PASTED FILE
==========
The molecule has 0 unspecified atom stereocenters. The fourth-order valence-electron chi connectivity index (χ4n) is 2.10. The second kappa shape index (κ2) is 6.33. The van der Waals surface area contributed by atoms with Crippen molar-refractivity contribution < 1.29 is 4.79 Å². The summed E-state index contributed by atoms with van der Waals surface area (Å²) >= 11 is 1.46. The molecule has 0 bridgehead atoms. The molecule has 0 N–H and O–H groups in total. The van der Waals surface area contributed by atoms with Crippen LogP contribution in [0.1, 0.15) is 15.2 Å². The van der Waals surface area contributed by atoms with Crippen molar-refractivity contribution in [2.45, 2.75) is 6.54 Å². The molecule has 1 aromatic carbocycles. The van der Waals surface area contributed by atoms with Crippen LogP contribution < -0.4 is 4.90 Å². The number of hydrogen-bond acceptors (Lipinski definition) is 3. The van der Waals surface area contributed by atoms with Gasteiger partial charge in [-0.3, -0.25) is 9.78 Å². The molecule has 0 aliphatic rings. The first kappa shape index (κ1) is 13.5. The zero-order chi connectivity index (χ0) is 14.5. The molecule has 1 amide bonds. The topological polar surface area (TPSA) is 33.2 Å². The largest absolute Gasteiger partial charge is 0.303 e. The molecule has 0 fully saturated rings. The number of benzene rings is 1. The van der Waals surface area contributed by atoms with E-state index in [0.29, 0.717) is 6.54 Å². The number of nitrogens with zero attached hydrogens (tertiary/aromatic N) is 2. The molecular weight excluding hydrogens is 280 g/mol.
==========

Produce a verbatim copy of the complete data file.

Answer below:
The molecule has 0 unspecified atom stereocenters. The fourth-order valence-electron chi connectivity index (χ4n) is 2.10. The second kappa shape index (κ2) is 6.33. The van der Waals surface area contributed by atoms with Crippen molar-refractivity contribution < 1.29 is 4.79 Å². The summed E-state index contributed by atoms with van der Waals surface area (Å²) >= 11 is 1.46. The molecule has 0 bridgehead atoms. The molecule has 0 N–H and O–H groups in total. The van der Waals surface area contributed by atoms with Crippen LogP contribution in [0.1, 0.15) is 15.2 Å². The van der Waals surface area contributed by atoms with Crippen molar-refractivity contribution in [2.45, 2.75) is 6.54 Å². The molecule has 1 aromatic carbocycles. The van der Waals surface area contributed by atoms with Crippen LogP contribution < -0.4 is 4.90 Å². The number of hydrogen-bond acceptors (Lipinski definition) is 3. The van der Waals surface area contributed by atoms with Gasteiger partial charge in [-0.3, -0.25) is 9.78 Å². The molecule has 0 aliphatic rings. The first kappa shape index (κ1) is 13.5. The zero-order chi connectivity index (χ0) is 14.5. The molecule has 1 amide bonds. The topological polar surface area (TPSA) is 33.2 Å². The largest absolute Gasteiger partial charge is 0.303 e. The molecule has 0 fully saturated rings. The number of benzene rings is 1. The van der Waals surface area contributed by atoms with E-state index in [0.29, 0.717) is 6.54 Å². The number of nitrogens with zero attached hydrogens (tertiary/aromatic N) is 2. The molecular weight excluding hydrogens is 280 g/mol.